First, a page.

We're spending the summer months looking at how the Big East competition will fill their personnel gaps from graduation, transfer, or players who left early for pro opportunities. Next up: the Marquette Golden Eagles. We're going from the back to the front of the league. See more Mind the Gap posts.
Returning minutes: 62.3% | Returning points: 62.0% | Returning rebounds: 63.1%
Key gaps in the Golden Eagle roster: Impact wing play, defense, point guard play
Incoming players: Juan Anderson (SF), Derrick Wilson (PG), Todd Mayo (G)
In short: Marquette has been treading water at "pretty good" for a few years now; can they make the leap into excellence? (photo of Vander Blue and others, by Getty Images/ Gregory Shamus)
(The players named are those leaving; with their percentage of contribution to the box score statistic for last year beneath their name, associated with the appropriate slice. Hopefully I captured Marquette's garish collection of uniform colors appropriately.)
Marquette's main losses: What Marquette loses are players who handled their positions for much of the game in Jimmy Butler who played over 86% of available minutes and Dwight Buycks, who was on the floor over two-thirds of the game. Buycks had some turnover issues and shot 44% from inside the arc and 46.3% outside the arc in Big East regular season play. Another player might improve on what he didn't do well, but might struggle to match his accuracy from beyond the arc.
Butler, taken in the NBA draft with the 30th pick, is much harder to replace. He scored efficiently and didn't turn the ball over, drew fouls, and contributed all over the box score and defended with length.
The Golden Eagles also lose some players who were on the fringes of the rotation. The senior Joe Fulce was undersized, but physical. Erik Williams played the season with an injury, and chose to transfer closer to home. Reggie Smith chose to transfer far from his Chicago home, committing to the UNLV Rebels for more playing time.
The Golden Eagle returnees: Darius Johnson-Odom will be the star of next year's team, most likely. The 6'2" guard can get his shot off, taking 29.5% of the team's shots in Big East play. And he does it while making passes (assisting on 17.8% of the team's shots) and not turning the ball over (14.5% of his possessions end up in the other team's hands).
He'll be a scorer; but he needs help. In the backcourt, that help has to come from outside, or from the duo of Junior Cadougan (photo at right, by Getty Images/ Nick Laham) and Vander Blue. Cadougan struggled with his shot last year, shooting 15% from outside the arc; but he made some passing plays and put some points up against West Virginia and North Carolina. He and Vander Blue came to Marquette with some buzz... Cadougan has been better in fulfilling his promise. Blue looked lost at times and needs to flat out play better.
The folks at Cracked Sidewalks will tell you that Jae Crowder is great. He does a bit of everything well. But can he be spectacular at, say, rebounding? He's no Lazar Hayward; Crowder could use some consistency on the boards. Or maybe it's that the Golden Eagles sometimes don't stop the ball from going into the basket on many possessions. Still, Crowder does a lot of very good things on the basketball court.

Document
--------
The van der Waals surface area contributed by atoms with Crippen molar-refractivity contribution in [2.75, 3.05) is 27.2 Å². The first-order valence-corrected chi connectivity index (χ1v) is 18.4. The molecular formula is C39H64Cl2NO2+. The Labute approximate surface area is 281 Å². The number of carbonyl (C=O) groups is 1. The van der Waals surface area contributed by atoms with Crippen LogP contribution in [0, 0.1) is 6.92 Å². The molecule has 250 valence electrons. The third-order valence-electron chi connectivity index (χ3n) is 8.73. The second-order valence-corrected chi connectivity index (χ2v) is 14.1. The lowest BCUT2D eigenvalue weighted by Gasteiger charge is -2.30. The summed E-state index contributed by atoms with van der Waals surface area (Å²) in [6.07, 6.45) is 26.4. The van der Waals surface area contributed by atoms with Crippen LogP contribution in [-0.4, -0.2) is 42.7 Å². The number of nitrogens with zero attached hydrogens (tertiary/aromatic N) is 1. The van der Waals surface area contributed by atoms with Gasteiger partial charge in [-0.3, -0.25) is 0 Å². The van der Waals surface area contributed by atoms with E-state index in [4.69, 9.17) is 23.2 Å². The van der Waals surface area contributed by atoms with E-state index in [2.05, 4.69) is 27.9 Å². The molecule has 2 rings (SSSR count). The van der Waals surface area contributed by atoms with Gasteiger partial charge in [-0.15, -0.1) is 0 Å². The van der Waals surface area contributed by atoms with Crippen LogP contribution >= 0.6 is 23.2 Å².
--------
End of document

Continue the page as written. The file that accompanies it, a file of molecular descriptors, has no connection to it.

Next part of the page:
Davante Gardner can help on the glass. When given time, he can score and hit the glass with the best. But fouling out in 10 minutes against Georgetown and picking up 6 fouls per 40 minutes overall probably doesn't help him earn time on the floor. At 6'8" and 290 pounds, maybe his conditioning needs improvement. Chris Otule has come along to be a solid player inside, blocking shots at a very good clip. I always think it's amazing that he can play on this level with the use of only one eye.
Marquette's possible gap fillers: The Vander Blue/ Cadougan improvement seems to be the most crucial for the Golden Eagles. Blue has size and athleticism to play on the wing, replacing some of what Butler provided. But that kind of steady wing play will likely be parceled out to a combination of players. Juan Anderson has been praised for his basketball IQ, and that will help him get some time in the rotation.
But Oregon transfer Jamil Wilson sat out last year and provides similar size to Butler, and possibly a similar skill set. Can a player step in and be that effective? Possibly. Wilson had a turnover per game in only 15 minutes per game in Pac-10 conference play back at Oregon, but he shot decently inside the arc. His playing time was limited, but he entered college as a top-50 player, so chances are he's a lot better than what he showed in Eugene. Marquette fans are very hopeful that he can meet his potential. And Anonymous Eagle tells us that he was great in practice last year. For what that's worth...
Derrick Wilson's aggressive and physical play will earn him minutes in the backcourt, since Blue hasn't shown much in the way of point guard skills, and Cadougan can't play every minute... nor would Buzz Williams and the Marquette staff want him to. Todd Mayo may see some time as a scorer as well.
The defense problem... it might just be the coaching staff's tendencies. It's been three years, and for a top-half Big East team, it's been consistently mediocre to bad. The G-Eagles score so well that it doesn't keep them out of the NCAA Tournament, but if they could combine that offensive efficiency/ intensity/ sharpshooting with a median defense, they would be mentioned among the nation's near-elite. Or maybe they'd be Vanderbilt, who are still looking for postseason success under Kevin Stallings.